“Historically, early-stage startups have been capital-deprived in our country as the pace of capital availability in India did not grow at the same pace that the startup ecosystem grew. India has a genuine startup story,” said Manish Kumar, founder of Grex, a digital transaction platform for startups.
“While an increase in the number of potential investors is a good sign for startups, these ventures (also) need seasoned investors or one who understands the nuances of start-up investing. This is really important as, at times, the success or failure of a venture could depend on its investors. If there is a frequent churn in the list of investors of a particular startup, it could be detrimental to the venture’s long-term growth potential,” added Kumar.
Sanjay Mehta, founder and partner of 100X.VC, a platform for early-stage startup investing, agreed. He says that putting money in a startup is a sophisticated form of investment which requires extensive due diligence because there are quite a few risks are involved. “There are a lot of instances when startup investments are wrongly sold as a wealth product,” Mehta said. “One shouldn’t invest in a startup unless he or she understands the venture or the product. More often than not, investors invest purely based on the pitch deck or the advice of the so-called incubator or accelerator,” he said further.
Trend with staying power
The democratization of startup investing has been underway for quite some time now with more investors joining the bandwagon over the years. Industry executives have agreed unanimously that the trend is here to stay and will be sustained over the long term. They cite some of the recent wealth reports that highlight the fact that the interiors of the country are home to a sizeable number of affluent Indians who hold a huge amount of untapped wealth.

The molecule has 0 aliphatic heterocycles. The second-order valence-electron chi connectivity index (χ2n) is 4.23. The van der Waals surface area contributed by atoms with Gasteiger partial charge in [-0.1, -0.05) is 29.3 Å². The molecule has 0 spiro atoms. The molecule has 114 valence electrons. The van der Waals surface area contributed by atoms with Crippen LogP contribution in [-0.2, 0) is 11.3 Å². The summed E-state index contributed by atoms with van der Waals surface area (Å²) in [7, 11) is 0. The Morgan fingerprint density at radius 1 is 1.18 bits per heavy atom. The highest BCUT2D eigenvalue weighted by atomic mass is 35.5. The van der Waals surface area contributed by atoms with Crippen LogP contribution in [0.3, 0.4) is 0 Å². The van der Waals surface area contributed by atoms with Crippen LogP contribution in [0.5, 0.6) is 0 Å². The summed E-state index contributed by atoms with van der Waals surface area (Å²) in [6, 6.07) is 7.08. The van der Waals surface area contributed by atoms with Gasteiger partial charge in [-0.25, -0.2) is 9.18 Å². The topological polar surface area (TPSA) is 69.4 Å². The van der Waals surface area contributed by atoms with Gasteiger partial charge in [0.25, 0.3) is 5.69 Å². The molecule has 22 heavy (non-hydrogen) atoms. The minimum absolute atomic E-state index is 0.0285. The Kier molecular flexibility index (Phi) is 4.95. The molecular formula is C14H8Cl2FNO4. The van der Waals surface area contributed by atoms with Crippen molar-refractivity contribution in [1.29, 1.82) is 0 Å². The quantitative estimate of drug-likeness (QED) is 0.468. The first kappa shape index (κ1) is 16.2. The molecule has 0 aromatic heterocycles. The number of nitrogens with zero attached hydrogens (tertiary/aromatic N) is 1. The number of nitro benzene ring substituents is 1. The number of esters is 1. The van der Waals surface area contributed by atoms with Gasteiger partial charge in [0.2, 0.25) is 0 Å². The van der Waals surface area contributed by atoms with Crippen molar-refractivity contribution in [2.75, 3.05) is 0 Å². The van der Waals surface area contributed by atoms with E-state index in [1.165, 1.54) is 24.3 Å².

“…startup investments are gradually gaining a foothold in the investment spectrum of the wealthy,” stated the recently released Hurun India Wealth Report 2020, in which nearly 12% of the respondents mentioned startups in their wealth allocation preference.
Public equity and real estate were the only two asset classes that saw a mention by a higher number of respondents. Respondents expect “real estate, alternative investment funds and startups… to witness a positive movement in the next three years,” added the report.
Interestingly, newer forms of fund-raising are also gaining prominence across the world, which supports the belief that the degree of democratization will only increase. The US Securities and Exchange Commission (SEC), for example, recently increased the annual maximum limit for funds that can be raised via crowd funding to $5 million from $1 million.
“These developments only strengthen the theory that new investment behaviours are secular permanent trends that will only increase in quantum with the passage of time,” said Grex’s Manish Kumar.